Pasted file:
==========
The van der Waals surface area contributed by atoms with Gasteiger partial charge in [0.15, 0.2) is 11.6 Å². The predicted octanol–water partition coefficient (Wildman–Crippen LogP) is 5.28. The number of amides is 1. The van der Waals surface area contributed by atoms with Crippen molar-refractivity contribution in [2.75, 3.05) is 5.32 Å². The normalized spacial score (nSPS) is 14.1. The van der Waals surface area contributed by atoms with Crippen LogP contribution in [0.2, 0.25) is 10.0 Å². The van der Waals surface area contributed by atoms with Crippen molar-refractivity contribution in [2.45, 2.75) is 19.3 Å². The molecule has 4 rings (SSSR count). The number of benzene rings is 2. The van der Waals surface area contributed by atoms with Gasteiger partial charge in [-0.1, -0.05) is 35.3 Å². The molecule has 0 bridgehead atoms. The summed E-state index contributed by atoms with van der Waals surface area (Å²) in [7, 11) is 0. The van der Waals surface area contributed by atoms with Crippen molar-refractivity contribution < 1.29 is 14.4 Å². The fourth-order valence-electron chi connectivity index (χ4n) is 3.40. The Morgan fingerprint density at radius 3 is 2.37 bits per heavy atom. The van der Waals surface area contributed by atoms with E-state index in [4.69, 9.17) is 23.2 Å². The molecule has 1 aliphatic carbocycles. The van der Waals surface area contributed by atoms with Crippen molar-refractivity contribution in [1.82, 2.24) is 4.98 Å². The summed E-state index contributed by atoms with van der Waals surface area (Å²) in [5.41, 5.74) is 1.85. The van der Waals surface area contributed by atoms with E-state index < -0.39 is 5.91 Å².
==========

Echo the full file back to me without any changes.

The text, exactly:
The van der Waals surface area contributed by atoms with Gasteiger partial charge in [0.15, 0.2) is 11.6 Å². The predicted octanol–water partition coefficient (Wildman–Crippen LogP) is 5.28. The number of amides is 1. The van der Waals surface area contributed by atoms with Crippen molar-refractivity contribution in [2.75, 3.05) is 5.32 Å². The normalized spacial score (nSPS) is 14.1. The van der Waals surface area contributed by atoms with Crippen LogP contribution in [0.2, 0.25) is 10.0 Å². The van der Waals surface area contributed by atoms with Crippen molar-refractivity contribution in [2.45, 2.75) is 19.3 Å². The molecule has 4 rings (SSSR count). The number of benzene rings is 2. The van der Waals surface area contributed by atoms with Gasteiger partial charge in [-0.1, -0.05) is 35.3 Å². The molecule has 0 bridgehead atoms. The summed E-state index contributed by atoms with van der Waals surface area (Å²) in [7, 11) is 0. The van der Waals surface area contributed by atoms with Crippen molar-refractivity contribution < 1.29 is 14.4 Å². The fourth-order valence-electron chi connectivity index (χ4n) is 3.40. The Morgan fingerprint density at radius 3 is 2.37 bits per heavy atom. The van der Waals surface area contributed by atoms with E-state index in [4.69, 9.17) is 23.2 Å². The molecule has 1 aliphatic carbocycles. The van der Waals surface area contributed by atoms with Crippen molar-refractivity contribution in [1.82, 2.24) is 4.98 Å². The summed E-state index contributed by atoms with van der Waals surface area (Å²) in [5.41, 5.74) is 1.85. The van der Waals surface area contributed by atoms with E-state index < -0.39 is 5.91 Å².